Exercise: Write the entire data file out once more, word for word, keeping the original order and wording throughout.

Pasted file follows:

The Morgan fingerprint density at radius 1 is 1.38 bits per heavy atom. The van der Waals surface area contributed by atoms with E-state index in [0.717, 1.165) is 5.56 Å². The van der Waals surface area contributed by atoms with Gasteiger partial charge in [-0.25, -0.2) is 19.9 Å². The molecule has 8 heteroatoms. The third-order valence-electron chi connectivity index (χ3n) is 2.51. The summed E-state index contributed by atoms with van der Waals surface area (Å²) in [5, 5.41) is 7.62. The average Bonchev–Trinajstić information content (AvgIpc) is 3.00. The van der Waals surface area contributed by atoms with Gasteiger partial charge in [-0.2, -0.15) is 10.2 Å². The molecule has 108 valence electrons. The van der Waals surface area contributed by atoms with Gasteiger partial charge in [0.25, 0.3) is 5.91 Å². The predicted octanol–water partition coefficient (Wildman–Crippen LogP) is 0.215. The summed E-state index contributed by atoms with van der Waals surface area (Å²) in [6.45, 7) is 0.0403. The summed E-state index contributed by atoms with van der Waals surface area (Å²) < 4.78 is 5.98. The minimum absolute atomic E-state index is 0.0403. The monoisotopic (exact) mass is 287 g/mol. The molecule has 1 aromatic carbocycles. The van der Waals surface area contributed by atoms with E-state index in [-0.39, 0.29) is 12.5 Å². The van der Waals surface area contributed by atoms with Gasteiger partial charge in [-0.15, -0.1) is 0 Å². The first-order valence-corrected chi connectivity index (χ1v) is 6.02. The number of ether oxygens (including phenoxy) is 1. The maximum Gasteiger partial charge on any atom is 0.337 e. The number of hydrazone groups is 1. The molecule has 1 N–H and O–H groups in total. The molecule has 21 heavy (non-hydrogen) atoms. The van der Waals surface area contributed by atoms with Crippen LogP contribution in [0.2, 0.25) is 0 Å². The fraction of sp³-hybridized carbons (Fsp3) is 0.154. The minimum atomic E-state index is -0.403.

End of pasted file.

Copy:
The Morgan fingerprint density at radius 1 is 1.38 bits per heavy atom. The van der Waals surface area contributed by atoms with E-state index in [0.717, 1.165) is 5.56 Å². The van der Waals surface area contributed by atoms with Gasteiger partial charge in [-0.25, -0.2) is 19.9 Å². The molecule has 8 heteroatoms. The third-order valence-electron chi connectivity index (χ3n) is 2.51. The summed E-state index contributed by atoms with van der Waals surface area (Å²) in [5, 5.41) is 7.62. The average Bonchev–Trinajstić information content (AvgIpc) is 3.00. The van der Waals surface area contributed by atoms with Gasteiger partial charge in [-0.2, -0.15) is 10.2 Å². The molecule has 108 valence electrons. The van der Waals surface area contributed by atoms with Gasteiger partial charge in [0.25, 0.3) is 5.91 Å². The predicted octanol–water partition coefficient (Wildman–Crippen LogP) is 0.215. The summed E-state index contributed by atoms with van der Waals surface area (Å²) in [6.45, 7) is 0.0403. The summed E-state index contributed by atoms with van der Waals surface area (Å²) < 4.78 is 5.98. The minimum absolute atomic E-state index is 0.0403. The monoisotopic (exact) mass is 287 g/mol. The molecule has 1 aromatic carbocycles. The van der Waals surface area contributed by atoms with E-state index in [-0.39, 0.29) is 12.5 Å². The van der Waals surface area contributed by atoms with Gasteiger partial charge in [-0.15, -0.1) is 0 Å². The first-order valence-corrected chi connectivity index (χ1v) is 6.02. The number of ether oxygens (including phenoxy) is 1. The maximum Gasteiger partial charge on any atom is 0.337 e. The number of hydrazone groups is 1. The molecule has 1 N–H and O–H groups in total. The molecule has 21 heavy (non-hydrogen) atoms. The van der Waals surface area contributed by atoms with Crippen LogP contribution in [0.2, 0.25) is 0 Å². The fraction of sp³-hybridized carbons (Fsp3) is 0.154. The minimum atomic E-state index is -0.403.